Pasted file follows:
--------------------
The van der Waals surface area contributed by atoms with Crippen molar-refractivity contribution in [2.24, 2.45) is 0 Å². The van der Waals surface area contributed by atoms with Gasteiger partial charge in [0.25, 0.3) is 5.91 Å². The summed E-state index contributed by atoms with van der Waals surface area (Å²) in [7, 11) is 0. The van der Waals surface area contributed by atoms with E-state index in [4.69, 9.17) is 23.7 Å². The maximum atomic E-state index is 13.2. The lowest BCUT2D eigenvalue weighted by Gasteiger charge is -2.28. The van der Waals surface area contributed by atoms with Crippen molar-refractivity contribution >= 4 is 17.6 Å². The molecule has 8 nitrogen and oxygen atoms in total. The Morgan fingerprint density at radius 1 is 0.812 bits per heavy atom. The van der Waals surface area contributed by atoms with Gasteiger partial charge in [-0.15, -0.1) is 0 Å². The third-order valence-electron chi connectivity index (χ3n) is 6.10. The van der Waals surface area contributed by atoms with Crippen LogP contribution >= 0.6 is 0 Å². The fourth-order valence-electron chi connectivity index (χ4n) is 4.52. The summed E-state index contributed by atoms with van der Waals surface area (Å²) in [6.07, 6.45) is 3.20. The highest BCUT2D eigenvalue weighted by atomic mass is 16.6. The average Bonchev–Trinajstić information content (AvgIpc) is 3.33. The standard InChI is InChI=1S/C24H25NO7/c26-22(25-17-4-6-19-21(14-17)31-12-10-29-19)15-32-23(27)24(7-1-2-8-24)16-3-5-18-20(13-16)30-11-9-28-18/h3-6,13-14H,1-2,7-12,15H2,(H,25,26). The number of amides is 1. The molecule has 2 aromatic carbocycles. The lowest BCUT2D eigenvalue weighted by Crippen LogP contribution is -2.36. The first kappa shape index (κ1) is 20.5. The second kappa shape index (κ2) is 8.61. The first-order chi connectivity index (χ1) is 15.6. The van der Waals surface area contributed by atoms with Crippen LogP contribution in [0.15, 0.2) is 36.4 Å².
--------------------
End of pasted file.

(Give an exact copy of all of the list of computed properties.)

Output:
The van der Waals surface area contributed by atoms with Crippen molar-refractivity contribution in [2.24, 2.45) is 0 Å². The van der Waals surface area contributed by atoms with Gasteiger partial charge in [0.25, 0.3) is 5.91 Å². The summed E-state index contributed by atoms with van der Waals surface area (Å²) in [7, 11) is 0. The van der Waals surface area contributed by atoms with E-state index in [4.69, 9.17) is 23.7 Å². The maximum atomic E-state index is 13.2. The lowest BCUT2D eigenvalue weighted by Gasteiger charge is -2.28. The van der Waals surface area contributed by atoms with Crippen molar-refractivity contribution >= 4 is 17.6 Å². The molecule has 8 nitrogen and oxygen atoms in total. The Morgan fingerprint density at radius 1 is 0.812 bits per heavy atom. The van der Waals surface area contributed by atoms with Gasteiger partial charge in [-0.15, -0.1) is 0 Å². The third-order valence-electron chi connectivity index (χ3n) is 6.10. The van der Waals surface area contributed by atoms with Crippen LogP contribution >= 0.6 is 0 Å². The fourth-order valence-electron chi connectivity index (χ4n) is 4.52. The summed E-state index contributed by atoms with van der Waals surface area (Å²) in [6.07, 6.45) is 3.20. The highest BCUT2D eigenvalue weighted by atomic mass is 16.6. The average Bonchev–Trinajstić information content (AvgIpc) is 3.33. The standard InChI is InChI=1S/C24H25NO7/c26-22(25-17-4-6-19-21(14-17)31-12-10-29-19)15-32-23(27)24(7-1-2-8-24)16-3-5-18-20(13-16)30-11-9-28-18/h3-6,13-14H,1-2,7-12,15H2,(H,25,26). The number of amides is 1. The molecule has 2 aromatic carbocycles. The lowest BCUT2D eigenvalue weighted by Crippen LogP contribution is -2.36. The first kappa shape index (κ1) is 20.5. The second kappa shape index (κ2) is 8.61. The first-order chi connectivity index (χ1) is 15.6. The van der Waals surface area contributed by atoms with Crippen LogP contribution in [0.15, 0.2) is 36.4 Å².